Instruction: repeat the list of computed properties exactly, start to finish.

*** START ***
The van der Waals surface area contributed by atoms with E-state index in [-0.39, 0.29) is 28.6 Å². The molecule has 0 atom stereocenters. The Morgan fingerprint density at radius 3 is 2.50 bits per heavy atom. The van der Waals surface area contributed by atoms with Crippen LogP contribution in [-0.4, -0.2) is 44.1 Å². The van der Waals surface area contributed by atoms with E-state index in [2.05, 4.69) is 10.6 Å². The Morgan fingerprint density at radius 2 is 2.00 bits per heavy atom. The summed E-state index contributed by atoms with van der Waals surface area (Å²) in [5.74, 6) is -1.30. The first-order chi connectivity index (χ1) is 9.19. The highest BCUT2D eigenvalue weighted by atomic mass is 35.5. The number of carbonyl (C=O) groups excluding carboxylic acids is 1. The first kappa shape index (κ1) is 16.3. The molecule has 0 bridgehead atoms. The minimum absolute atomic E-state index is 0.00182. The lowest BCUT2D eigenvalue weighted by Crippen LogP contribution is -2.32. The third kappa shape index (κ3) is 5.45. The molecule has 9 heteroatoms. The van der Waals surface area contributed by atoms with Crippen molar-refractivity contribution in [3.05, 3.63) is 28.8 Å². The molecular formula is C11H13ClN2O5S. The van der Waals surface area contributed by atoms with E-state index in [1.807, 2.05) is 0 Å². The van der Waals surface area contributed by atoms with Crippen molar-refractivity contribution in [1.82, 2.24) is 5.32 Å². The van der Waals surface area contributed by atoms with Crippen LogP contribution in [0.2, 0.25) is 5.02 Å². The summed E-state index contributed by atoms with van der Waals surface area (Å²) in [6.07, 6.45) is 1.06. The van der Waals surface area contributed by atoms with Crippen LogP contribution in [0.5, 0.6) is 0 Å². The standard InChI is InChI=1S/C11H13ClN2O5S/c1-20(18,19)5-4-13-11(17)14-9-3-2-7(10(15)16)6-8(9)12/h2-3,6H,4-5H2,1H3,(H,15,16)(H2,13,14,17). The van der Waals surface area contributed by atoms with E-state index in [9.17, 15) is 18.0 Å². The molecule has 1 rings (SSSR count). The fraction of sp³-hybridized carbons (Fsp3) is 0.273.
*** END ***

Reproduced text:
The van der Waals surface area contributed by atoms with E-state index in [-0.39, 0.29) is 28.6 Å². The molecule has 0 atom stereocenters. The Morgan fingerprint density at radius 3 is 2.50 bits per heavy atom. The van der Waals surface area contributed by atoms with Crippen LogP contribution in [-0.4, -0.2) is 44.1 Å². The van der Waals surface area contributed by atoms with E-state index in [2.05, 4.69) is 10.6 Å². The Morgan fingerprint density at radius 2 is 2.00 bits per heavy atom. The summed E-state index contributed by atoms with van der Waals surface area (Å²) in [5.74, 6) is -1.30. The first-order chi connectivity index (χ1) is 9.19. The highest BCUT2D eigenvalue weighted by atomic mass is 35.5. The number of carbonyl (C=O) groups excluding carboxylic acids is 1. The first kappa shape index (κ1) is 16.3. The molecule has 0 bridgehead atoms. The minimum absolute atomic E-state index is 0.00182. The lowest BCUT2D eigenvalue weighted by Crippen LogP contribution is -2.32. The third kappa shape index (κ3) is 5.45. The molecule has 9 heteroatoms. The van der Waals surface area contributed by atoms with Crippen molar-refractivity contribution in [3.05, 3.63) is 28.8 Å². The molecular formula is C11H13ClN2O5S. The van der Waals surface area contributed by atoms with E-state index in [1.807, 2.05) is 0 Å². The van der Waals surface area contributed by atoms with Crippen molar-refractivity contribution in [1.82, 2.24) is 5.32 Å². The van der Waals surface area contributed by atoms with Crippen LogP contribution in [0.2, 0.25) is 5.02 Å². The summed E-state index contributed by atoms with van der Waals surface area (Å²) in [6.07, 6.45) is 1.06. The van der Waals surface area contributed by atoms with Crippen LogP contribution in [0.5, 0.6) is 0 Å². The standard InChI is InChI=1S/C11H13ClN2O5S/c1-20(18,19)5-4-13-11(17)14-9-3-2-7(10(15)16)6-8(9)12/h2-3,6H,4-5H2,1H3,(H,15,16)(H2,13,14,17). The van der Waals surface area contributed by atoms with E-state index in [9.17, 15) is 18.0 Å². The molecule has 1 rings (SSSR count). The fraction of sp³-hybridized carbons (Fsp3) is 0.273.